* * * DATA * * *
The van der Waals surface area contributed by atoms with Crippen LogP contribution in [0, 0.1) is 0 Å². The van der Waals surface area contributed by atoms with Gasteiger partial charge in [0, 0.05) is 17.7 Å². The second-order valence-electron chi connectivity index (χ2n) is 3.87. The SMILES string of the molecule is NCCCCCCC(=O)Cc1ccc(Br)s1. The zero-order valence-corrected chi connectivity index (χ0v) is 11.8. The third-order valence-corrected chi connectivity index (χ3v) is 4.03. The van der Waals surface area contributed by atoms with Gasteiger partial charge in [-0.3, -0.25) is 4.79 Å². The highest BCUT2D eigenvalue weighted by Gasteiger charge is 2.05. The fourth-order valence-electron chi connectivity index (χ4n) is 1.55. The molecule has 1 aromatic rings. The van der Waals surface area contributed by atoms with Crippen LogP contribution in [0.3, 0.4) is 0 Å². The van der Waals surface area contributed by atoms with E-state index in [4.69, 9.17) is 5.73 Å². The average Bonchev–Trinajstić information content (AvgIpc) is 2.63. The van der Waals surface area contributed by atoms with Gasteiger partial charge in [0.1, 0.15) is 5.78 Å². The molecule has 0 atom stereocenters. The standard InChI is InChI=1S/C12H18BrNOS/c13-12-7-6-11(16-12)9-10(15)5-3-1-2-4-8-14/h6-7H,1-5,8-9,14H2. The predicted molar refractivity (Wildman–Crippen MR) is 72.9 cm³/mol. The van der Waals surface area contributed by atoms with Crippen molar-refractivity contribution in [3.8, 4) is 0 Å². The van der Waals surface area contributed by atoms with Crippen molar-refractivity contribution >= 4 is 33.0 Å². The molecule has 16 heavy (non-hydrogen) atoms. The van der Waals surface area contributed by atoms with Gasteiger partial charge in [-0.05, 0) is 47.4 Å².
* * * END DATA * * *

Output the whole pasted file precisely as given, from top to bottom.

The van der Waals surface area contributed by atoms with Crippen LogP contribution in [0, 0.1) is 0 Å². The van der Waals surface area contributed by atoms with Gasteiger partial charge in [0, 0.05) is 17.7 Å². The second-order valence-electron chi connectivity index (χ2n) is 3.87. The SMILES string of the molecule is NCCCCCCC(=O)Cc1ccc(Br)s1. The zero-order valence-corrected chi connectivity index (χ0v) is 11.8. The third-order valence-corrected chi connectivity index (χ3v) is 4.03. The van der Waals surface area contributed by atoms with Gasteiger partial charge in [-0.3, -0.25) is 4.79 Å². The highest BCUT2D eigenvalue weighted by Gasteiger charge is 2.05. The fourth-order valence-electron chi connectivity index (χ4n) is 1.55. The molecule has 1 aromatic rings. The van der Waals surface area contributed by atoms with Crippen LogP contribution in [0.3, 0.4) is 0 Å². The van der Waals surface area contributed by atoms with E-state index in [4.69, 9.17) is 5.73 Å². The average Bonchev–Trinajstić information content (AvgIpc) is 2.63. The van der Waals surface area contributed by atoms with Gasteiger partial charge in [0.1, 0.15) is 5.78 Å². The molecule has 0 atom stereocenters. The standard InChI is InChI=1S/C12H18BrNOS/c13-12-7-6-11(16-12)9-10(15)5-3-1-2-4-8-14/h6-7H,1-5,8-9,14H2. The predicted molar refractivity (Wildman–Crippen MR) is 72.9 cm³/mol. The van der Waals surface area contributed by atoms with Crippen molar-refractivity contribution in [3.8, 4) is 0 Å². The van der Waals surface area contributed by atoms with Crippen molar-refractivity contribution >= 4 is 33.0 Å². The molecule has 16 heavy (non-hydrogen) atoms. The van der Waals surface area contributed by atoms with Gasteiger partial charge in [-0.05, 0) is 47.4 Å².